Friday, March 23, 2012

The Golden Ticket

During the fall and winter, Jon applied to seven graduate programs for Film Studies. For a while now, we've known the outcome of six of those applications: Rejected by five schools and waitlisted at one. Things weren't looking too good, but we were holding out hope that the last school -- also his #1 choice -- would bring us good news.

Then last week he was alerted that the final decision had been mailed. Every other school had told him their decision via email, but not this one. It would take about a week for the letter to arrive through the post. This school is so cruel.

So it was a waiting game. I was so nervous. For the first time ever, I actually checked the mailbox every day (I'm notoriously bad about doing this -- I'd never get the mail if I lived alone), and went day-to-day with tapping feet and twiddling thumbs, waiting for news.

Then finally, with Jon at work and no one around but a menagerie of animals, a letter arrived.

And then it sat on my desk for two hours. Taunting me.

I could do nothing but stare at it while I waited for Jon to respond to my frantic Come home right now! text message. Well, actually, I man-handled that envelope within an inch of its life -- holding it up to the light and slamming it around -- but couldn't make out the most important part: Yes or No. I'd promised him I wouldn't open it, especially if it were a small envelope, which, of course, it was. Small envelopes usually mean "rejection" while a large envelope or packet usually signifies "acceptance", but I still wasn't sure. But I understood: he wanted to be the one to see if it was a rejection, not someone else.

Well, he didn't come home, but he did eventually call, to which I told him that, yes, it was a small envelope but I still had a good feeling about it; the words I could make out didn't sound like one on a rejection letter. So -- with his permission -- I opened his mail.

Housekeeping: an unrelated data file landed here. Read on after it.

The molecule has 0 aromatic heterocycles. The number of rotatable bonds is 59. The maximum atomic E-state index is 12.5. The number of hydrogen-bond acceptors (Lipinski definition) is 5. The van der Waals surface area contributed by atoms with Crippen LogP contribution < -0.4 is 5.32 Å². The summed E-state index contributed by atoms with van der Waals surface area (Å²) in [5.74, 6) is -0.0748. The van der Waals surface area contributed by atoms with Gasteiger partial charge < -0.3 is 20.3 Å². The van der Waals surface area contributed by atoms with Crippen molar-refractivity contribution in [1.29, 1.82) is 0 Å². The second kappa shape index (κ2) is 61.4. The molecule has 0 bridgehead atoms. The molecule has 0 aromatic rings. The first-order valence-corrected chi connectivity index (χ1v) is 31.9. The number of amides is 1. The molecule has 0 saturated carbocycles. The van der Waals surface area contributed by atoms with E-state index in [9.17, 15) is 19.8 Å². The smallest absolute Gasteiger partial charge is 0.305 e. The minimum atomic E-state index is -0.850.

Then I proceeded to lose my mind with excitement. All of Jon's hard work had paid off. We finally knew where we were going to be living come fall of this year. We finally had been set on course with a plan.

It felt so good, and still does.

Today, Jon mailed in his acceptance of their offer for admission into a two-year M.A. program for Film Studies at Dodge College of Film and Media Arts at Chapman University in Orange, California. It is the college where my sister received her undergraduate degree in Film Studies and Screenwriting, and it is the program we felt was most in alignment with Jon's interests in film genre and history, as well as a great start to his plan on becoming a university professor.

We could not be more thrilled or more relieved, and I'm actually looking forward to exploring a new place and being around friends I've hardly had the chance to see over the last several years. And, after eight years, I'll finally be living within 1 1/2 hours of my sister. 

Now, onto the next challenge: Finding an apartment in Southern California on a single-income/student budget. Luckily, though, we have a little bit of time to relax.

1 comment:

  1. I am so happy for BOTH of you! While I tend to make fun of it as my alma mater, the truth is that Chapman is a stellar film school - professors who know their shit, small enough classes to really learn something from people who've actually done the work in the field. Not only that, but Chapman is a nurturing place; a place that you could really do great work if you have the motivation. Profite bien! xoxo